Gordon Brown cost the taxpayer hundreds of millions of pounds by selling shares in a Ministry of Defence research business at a knock-down price, it was claimed in the Commons yesterday.
Liberal Democrats attacked the Prime Minister over the sale of QinetiQ, which has a major research facility in Malvern, Worcestershire.
American private equity firm The Carlyle Group bought 37.5 per cent of QinetiQ in 2003 - and sold its stake for a £300 million profit in 2006.
And QinetiQ's chairman, Sir John Chisholm, received a return of £22 million from his original £129,000 investment.
The Government's handling of the sale is expected to be condemned in a highly-critical report by the National Audit Office, the official public spending watchdog, tomorrow.
The report will focus on the Ministry of Defence's role in the sale but Liberal Democrat acting leader Vincent Cable said Mr Brown, who was Chancellor at the time, must also be held responsible for the failure to get good value for money for the taxpayer.
Dr Cable said the report would be a third disaster for the Treasury, following the Northern Rock affair and the loss of two computer discs containing confidential information for 25 million people.
He told the Prime Minister: "Was the Prime Minister not financially very naive when he agreed to the undervaluation of public assets, enabling an American private equity company to make a windfall profit of £300 million, and the chief civil servant involved to make a personal fortune of £22 million?"
Mr Brown retorted: "We raised £800 million from the sale. QinetiQ is serving this country in its new ownership and is very important to Ministry of Defence future procurement plans."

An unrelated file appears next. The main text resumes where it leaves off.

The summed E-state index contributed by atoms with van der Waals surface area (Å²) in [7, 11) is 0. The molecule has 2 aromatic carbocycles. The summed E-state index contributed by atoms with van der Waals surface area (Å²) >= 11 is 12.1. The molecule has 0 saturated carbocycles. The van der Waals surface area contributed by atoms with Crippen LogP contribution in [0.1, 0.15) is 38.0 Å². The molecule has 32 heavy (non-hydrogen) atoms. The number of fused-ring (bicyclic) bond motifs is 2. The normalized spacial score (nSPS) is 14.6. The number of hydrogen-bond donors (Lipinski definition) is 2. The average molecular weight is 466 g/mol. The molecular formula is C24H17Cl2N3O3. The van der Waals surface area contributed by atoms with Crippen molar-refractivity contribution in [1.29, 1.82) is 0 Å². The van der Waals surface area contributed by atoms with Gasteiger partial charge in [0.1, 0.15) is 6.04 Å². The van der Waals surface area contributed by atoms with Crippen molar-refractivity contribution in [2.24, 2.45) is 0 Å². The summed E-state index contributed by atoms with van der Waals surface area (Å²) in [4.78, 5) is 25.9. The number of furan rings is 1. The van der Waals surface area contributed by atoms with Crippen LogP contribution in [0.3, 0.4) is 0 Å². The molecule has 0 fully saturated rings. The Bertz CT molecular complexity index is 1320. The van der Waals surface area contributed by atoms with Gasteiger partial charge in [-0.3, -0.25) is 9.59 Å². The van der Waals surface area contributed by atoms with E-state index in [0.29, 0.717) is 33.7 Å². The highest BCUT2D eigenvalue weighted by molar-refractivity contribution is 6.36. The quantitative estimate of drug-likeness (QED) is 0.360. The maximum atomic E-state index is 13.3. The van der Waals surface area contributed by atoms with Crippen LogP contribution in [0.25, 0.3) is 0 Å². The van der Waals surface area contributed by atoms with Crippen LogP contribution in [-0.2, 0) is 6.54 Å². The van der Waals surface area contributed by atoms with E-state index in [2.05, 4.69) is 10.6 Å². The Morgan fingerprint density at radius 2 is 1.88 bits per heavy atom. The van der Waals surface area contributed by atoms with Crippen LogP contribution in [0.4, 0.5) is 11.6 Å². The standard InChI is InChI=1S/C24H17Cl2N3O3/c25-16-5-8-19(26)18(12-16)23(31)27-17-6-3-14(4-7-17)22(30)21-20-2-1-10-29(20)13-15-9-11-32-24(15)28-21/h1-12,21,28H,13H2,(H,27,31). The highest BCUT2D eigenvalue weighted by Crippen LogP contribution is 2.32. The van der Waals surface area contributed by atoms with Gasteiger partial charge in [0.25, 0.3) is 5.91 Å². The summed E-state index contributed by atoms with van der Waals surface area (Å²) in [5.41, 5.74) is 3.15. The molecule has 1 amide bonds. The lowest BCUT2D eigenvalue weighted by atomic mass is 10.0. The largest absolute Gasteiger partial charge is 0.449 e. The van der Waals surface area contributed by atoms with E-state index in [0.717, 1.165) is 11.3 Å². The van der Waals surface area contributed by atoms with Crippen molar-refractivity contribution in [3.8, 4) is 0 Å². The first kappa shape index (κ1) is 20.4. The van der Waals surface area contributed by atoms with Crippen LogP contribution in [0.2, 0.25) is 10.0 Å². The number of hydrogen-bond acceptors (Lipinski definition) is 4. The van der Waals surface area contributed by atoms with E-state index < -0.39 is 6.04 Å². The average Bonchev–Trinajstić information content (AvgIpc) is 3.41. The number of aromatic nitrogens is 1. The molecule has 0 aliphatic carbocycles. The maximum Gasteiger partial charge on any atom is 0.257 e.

But Mr Brown's role in the sale was also condemned by Labour peer Lord Gilbert of Dudley, who as John Gilbert was a Dudley MP for 27 years.
Lord Gilbert, a former Defence Minister, told The Guardian: "At the time I told the Defence Secretary [Lord Robertson] this would be a bloody scandal but the Treasury under Gordon Brown insisted on selling a stake in the agency to cut the defence budget.
"What the Treasury did not understand was that both US research workers and British research workers funded from the public purse would resent the fruits of their work going to enrich individuals in a private company.
"This was damaging to the special relationship between Britain and the US and also raised questions about intelligence sharing because of US defence secrets being passed to a private company."
He added: "At the time I managed to limit the scale of the sale, so that the Ministry of Defence still owns part of the company. But I was unable to stop it at the time. I am so furious about what happened that I try not to think about it too much."
The National Audit Office report will highlight how Sir John Chisholm and Graham Love, QinetiQ's chief executive, turned investments of £129,000 and £108,000 into assets worth £22 million and £18 million respectively when the firm was floated.
It was reported yesterday that the Ministry of Defence put pressure on National Audit Office officials to water down the report.
However, it is expected to attack the generosity of the incentives given to top civil servants, the low price paid for the assets and the circumstances that led the Treasury to push for the sale.